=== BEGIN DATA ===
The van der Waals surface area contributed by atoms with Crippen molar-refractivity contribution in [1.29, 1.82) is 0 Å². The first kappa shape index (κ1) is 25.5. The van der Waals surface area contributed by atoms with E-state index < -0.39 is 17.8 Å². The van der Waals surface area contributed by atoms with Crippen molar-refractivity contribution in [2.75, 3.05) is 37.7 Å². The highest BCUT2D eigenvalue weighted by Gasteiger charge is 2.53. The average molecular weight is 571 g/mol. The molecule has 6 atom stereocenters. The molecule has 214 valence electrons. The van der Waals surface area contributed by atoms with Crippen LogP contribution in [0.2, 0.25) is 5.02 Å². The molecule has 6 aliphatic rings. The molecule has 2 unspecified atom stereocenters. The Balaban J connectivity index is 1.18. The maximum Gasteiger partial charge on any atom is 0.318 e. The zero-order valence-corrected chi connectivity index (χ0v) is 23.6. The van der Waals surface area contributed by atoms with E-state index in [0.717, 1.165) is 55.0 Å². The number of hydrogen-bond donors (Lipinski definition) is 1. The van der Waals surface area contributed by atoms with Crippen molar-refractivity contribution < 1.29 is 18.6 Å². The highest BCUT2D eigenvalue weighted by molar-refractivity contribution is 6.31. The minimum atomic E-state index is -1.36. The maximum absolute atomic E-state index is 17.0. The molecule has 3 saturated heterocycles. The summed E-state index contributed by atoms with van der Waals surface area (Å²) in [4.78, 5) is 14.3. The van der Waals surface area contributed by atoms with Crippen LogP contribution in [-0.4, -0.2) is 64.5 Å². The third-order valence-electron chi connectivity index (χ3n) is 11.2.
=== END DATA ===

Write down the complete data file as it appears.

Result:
The van der Waals surface area contributed by atoms with Crippen molar-refractivity contribution in [1.29, 1.82) is 0 Å². The first kappa shape index (κ1) is 25.5. The van der Waals surface area contributed by atoms with E-state index < -0.39 is 17.8 Å². The van der Waals surface area contributed by atoms with Crippen molar-refractivity contribution in [2.75, 3.05) is 37.7 Å². The highest BCUT2D eigenvalue weighted by Gasteiger charge is 2.53. The average molecular weight is 571 g/mol. The molecule has 6 atom stereocenters. The molecule has 214 valence electrons. The van der Waals surface area contributed by atoms with Crippen LogP contribution in [0.2, 0.25) is 5.02 Å². The molecule has 6 aliphatic rings. The molecule has 2 unspecified atom stereocenters. The Balaban J connectivity index is 1.18. The maximum Gasteiger partial charge on any atom is 0.318 e. The zero-order valence-corrected chi connectivity index (χ0v) is 23.6. The van der Waals surface area contributed by atoms with E-state index in [0.717, 1.165) is 55.0 Å². The number of hydrogen-bond donors (Lipinski definition) is 1. The van der Waals surface area contributed by atoms with Crippen molar-refractivity contribution < 1.29 is 18.6 Å². The highest BCUT2D eigenvalue weighted by molar-refractivity contribution is 6.31. The minimum atomic E-state index is -1.36. The maximum absolute atomic E-state index is 17.0. The molecule has 3 saturated heterocycles. The summed E-state index contributed by atoms with van der Waals surface area (Å²) in [4.78, 5) is 14.3. The van der Waals surface area contributed by atoms with Crippen LogP contribution in [-0.4, -0.2) is 64.5 Å². The third-order valence-electron chi connectivity index (χ3n) is 11.2.